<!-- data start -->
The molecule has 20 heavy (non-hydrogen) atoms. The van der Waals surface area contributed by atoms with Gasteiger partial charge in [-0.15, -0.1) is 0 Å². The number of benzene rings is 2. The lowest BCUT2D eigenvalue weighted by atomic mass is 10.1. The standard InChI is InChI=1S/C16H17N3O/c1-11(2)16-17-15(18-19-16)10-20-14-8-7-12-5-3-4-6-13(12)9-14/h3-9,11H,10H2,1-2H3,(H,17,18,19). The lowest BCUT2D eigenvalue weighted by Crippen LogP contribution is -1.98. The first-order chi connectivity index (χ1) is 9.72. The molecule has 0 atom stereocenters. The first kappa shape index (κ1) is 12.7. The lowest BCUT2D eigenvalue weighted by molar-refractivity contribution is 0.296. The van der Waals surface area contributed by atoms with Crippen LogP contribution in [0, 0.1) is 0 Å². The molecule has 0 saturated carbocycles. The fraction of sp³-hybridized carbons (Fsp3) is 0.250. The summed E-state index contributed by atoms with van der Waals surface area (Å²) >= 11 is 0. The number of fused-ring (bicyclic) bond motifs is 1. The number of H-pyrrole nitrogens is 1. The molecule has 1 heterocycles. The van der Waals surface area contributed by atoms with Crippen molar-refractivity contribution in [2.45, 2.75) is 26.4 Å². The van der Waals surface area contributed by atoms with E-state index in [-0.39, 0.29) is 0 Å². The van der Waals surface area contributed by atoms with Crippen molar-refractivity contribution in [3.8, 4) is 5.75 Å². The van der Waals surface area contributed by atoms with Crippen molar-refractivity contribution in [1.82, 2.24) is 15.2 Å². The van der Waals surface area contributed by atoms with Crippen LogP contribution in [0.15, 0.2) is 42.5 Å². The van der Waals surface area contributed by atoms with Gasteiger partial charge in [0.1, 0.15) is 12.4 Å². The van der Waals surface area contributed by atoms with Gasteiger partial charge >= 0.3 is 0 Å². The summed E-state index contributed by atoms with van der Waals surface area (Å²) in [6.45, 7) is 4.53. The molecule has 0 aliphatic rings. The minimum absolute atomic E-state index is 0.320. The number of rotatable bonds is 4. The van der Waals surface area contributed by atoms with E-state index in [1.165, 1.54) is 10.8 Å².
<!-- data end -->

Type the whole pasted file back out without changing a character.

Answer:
The molecule has 20 heavy (non-hydrogen) atoms. The van der Waals surface area contributed by atoms with Gasteiger partial charge in [-0.15, -0.1) is 0 Å². The number of benzene rings is 2. The lowest BCUT2D eigenvalue weighted by atomic mass is 10.1. The standard InChI is InChI=1S/C16H17N3O/c1-11(2)16-17-15(18-19-16)10-20-14-8-7-12-5-3-4-6-13(12)9-14/h3-9,11H,10H2,1-2H3,(H,17,18,19). The lowest BCUT2D eigenvalue weighted by Crippen LogP contribution is -1.98. The first-order chi connectivity index (χ1) is 9.72. The molecule has 0 atom stereocenters. The first kappa shape index (κ1) is 12.7. The lowest BCUT2D eigenvalue weighted by molar-refractivity contribution is 0.296. The van der Waals surface area contributed by atoms with Crippen LogP contribution in [0, 0.1) is 0 Å². The molecule has 0 saturated carbocycles. The fraction of sp³-hybridized carbons (Fsp3) is 0.250. The summed E-state index contributed by atoms with van der Waals surface area (Å²) >= 11 is 0. The number of fused-ring (bicyclic) bond motifs is 1. The number of H-pyrrole nitrogens is 1. The molecule has 1 heterocycles. The van der Waals surface area contributed by atoms with Crippen molar-refractivity contribution in [2.45, 2.75) is 26.4 Å². The van der Waals surface area contributed by atoms with E-state index in [-0.39, 0.29) is 0 Å². The van der Waals surface area contributed by atoms with Crippen molar-refractivity contribution in [3.8, 4) is 5.75 Å². The van der Waals surface area contributed by atoms with Crippen molar-refractivity contribution in [1.82, 2.24) is 15.2 Å². The van der Waals surface area contributed by atoms with Crippen LogP contribution in [0.15, 0.2) is 42.5 Å². The van der Waals surface area contributed by atoms with Gasteiger partial charge in [0.1, 0.15) is 12.4 Å². The van der Waals surface area contributed by atoms with Gasteiger partial charge >= 0.3 is 0 Å². The summed E-state index contributed by atoms with van der Waals surface area (Å²) in [6.45, 7) is 4.53. The molecule has 0 aliphatic rings. The minimum absolute atomic E-state index is 0.320. The number of rotatable bonds is 4. The van der Waals surface area contributed by atoms with E-state index in [1.165, 1.54) is 10.8 Å².